Middle East Foreign Ministers Head To China For Meetings

FILE - Saudi Foreign Minister Prince Faisal Bin Farhan Al-Saud makes statements during his visit in Athens, Greece on Jan. 4, 2022. Foreign ministers from Saudi Arabia and other Middle Eastern states are visiting Beijing for meetings with officials from the world's second largest economy, a leading consumer of oil and source of foreign investment. (AP Photo/Michael Varaklas, File)

Foreign ministers from Saudi Arabia and other Middle Eastern states are visiting China this week for meetings with officials from the world’s second-largest economy, a leading consumer of oil, and a source of foreign investment.

The Chinese Foreign Ministry on Monday gave no details of the agendas for the visits, but said they were expected to “deepen relations between the two sides.”

The meetings running through Friday will include the foreign ministers of Saudi Arabia, Kuwait, Oman, and Bahrain, along with the secretary-general of the Gulf Cooperation Council.

Iran’s Foreign Minister Hossein Amirabdollahian will also be in China at the end of this week, ministry spokesperson Saeed Khatibzadeh said in Tehran. It wasn’t immediately clear if he would join the meetings with the others. Khatibzadeh said the foreign minister left for Oman today.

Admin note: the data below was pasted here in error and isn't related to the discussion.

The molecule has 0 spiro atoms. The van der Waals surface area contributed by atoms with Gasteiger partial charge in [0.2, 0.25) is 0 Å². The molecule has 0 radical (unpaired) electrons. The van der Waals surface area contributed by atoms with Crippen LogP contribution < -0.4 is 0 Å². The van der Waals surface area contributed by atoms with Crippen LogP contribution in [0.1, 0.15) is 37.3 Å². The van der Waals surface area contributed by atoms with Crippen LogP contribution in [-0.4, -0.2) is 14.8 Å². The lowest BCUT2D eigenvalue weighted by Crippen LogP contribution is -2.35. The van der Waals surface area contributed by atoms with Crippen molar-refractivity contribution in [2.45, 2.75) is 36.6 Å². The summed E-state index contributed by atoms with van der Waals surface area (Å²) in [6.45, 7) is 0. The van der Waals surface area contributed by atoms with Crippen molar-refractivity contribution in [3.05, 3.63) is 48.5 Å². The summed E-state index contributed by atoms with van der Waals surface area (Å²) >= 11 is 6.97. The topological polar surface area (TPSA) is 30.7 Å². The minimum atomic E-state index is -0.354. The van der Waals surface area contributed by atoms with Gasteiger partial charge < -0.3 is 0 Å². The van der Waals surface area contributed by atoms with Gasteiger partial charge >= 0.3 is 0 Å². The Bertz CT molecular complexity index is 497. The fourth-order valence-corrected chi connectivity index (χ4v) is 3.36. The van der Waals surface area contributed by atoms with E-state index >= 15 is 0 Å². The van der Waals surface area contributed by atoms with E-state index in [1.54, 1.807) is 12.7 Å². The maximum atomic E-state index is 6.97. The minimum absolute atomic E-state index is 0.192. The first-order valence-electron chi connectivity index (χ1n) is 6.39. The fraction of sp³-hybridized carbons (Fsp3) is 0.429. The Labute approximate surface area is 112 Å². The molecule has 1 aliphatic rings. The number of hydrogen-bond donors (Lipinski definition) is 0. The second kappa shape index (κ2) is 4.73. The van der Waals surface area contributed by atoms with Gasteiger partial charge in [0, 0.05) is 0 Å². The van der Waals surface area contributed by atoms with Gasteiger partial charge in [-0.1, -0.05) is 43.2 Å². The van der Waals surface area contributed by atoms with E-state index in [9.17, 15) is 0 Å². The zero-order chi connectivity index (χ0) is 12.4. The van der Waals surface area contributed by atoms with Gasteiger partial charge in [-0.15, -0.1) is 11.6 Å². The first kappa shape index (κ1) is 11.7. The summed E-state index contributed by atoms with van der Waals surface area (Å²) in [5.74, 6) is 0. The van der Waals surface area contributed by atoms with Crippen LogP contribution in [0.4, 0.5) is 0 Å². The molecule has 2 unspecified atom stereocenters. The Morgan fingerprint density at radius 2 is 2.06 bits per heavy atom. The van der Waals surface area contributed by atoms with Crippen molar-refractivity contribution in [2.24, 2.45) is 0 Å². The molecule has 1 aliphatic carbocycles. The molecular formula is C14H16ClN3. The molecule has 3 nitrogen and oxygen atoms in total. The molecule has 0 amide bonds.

The ministry spokesperson said that his country is not satisfied with the speed of negotiations to revive Tehran’s tattered 2015 nuclear deal with world powers, which has dragged on for weeks in Vienna. China is a party to the talks and a critic of related U.S. sanctions on Iran.

“Time is important to us, but it is not possible the other side moves like a turtle and we move at the speed of light,” Khatibzadeh said.

Iran’s diplomats under recently elected hardline President Ebrahim Raisi have presented maximalist demands, exasperating European nations. Western delegates have warned that time is running out to revive the deal.

China and the U.S. are increasingly jockeying for influence in the Middle East, where Chinese companies have found markets for goods and services ranging from highways to military drones. China’s economy is heavily reliant on Middle Eastern oil and gas and Beijing has also maintained close ties with Iran amid its nuclear ambitions and disputes with other Gulf nations.

China and the Gulf nations have “provided each other with firm support on issues concerning their core interests, and have promoted practical cooperation in various fields with fruitful results,” Chinese Foreign Ministry spokesperson Wang Wenbin said at a daily briefing Monday.

Participants in the meetings were given as Saudi Foreign Minister Faisal bin Farhan Al Saud, Kuwaiti Foreign Minister Ahmed Nasser Al-Mohammed Al-Sabah, Omani Foreign Minister Badr Albusaidi, Bahraini Foreign Minister Abdullatif bin Rashid Alzayani and Gulf Cooperation Council Secretary General Nayef Falah Al-Hajraf.

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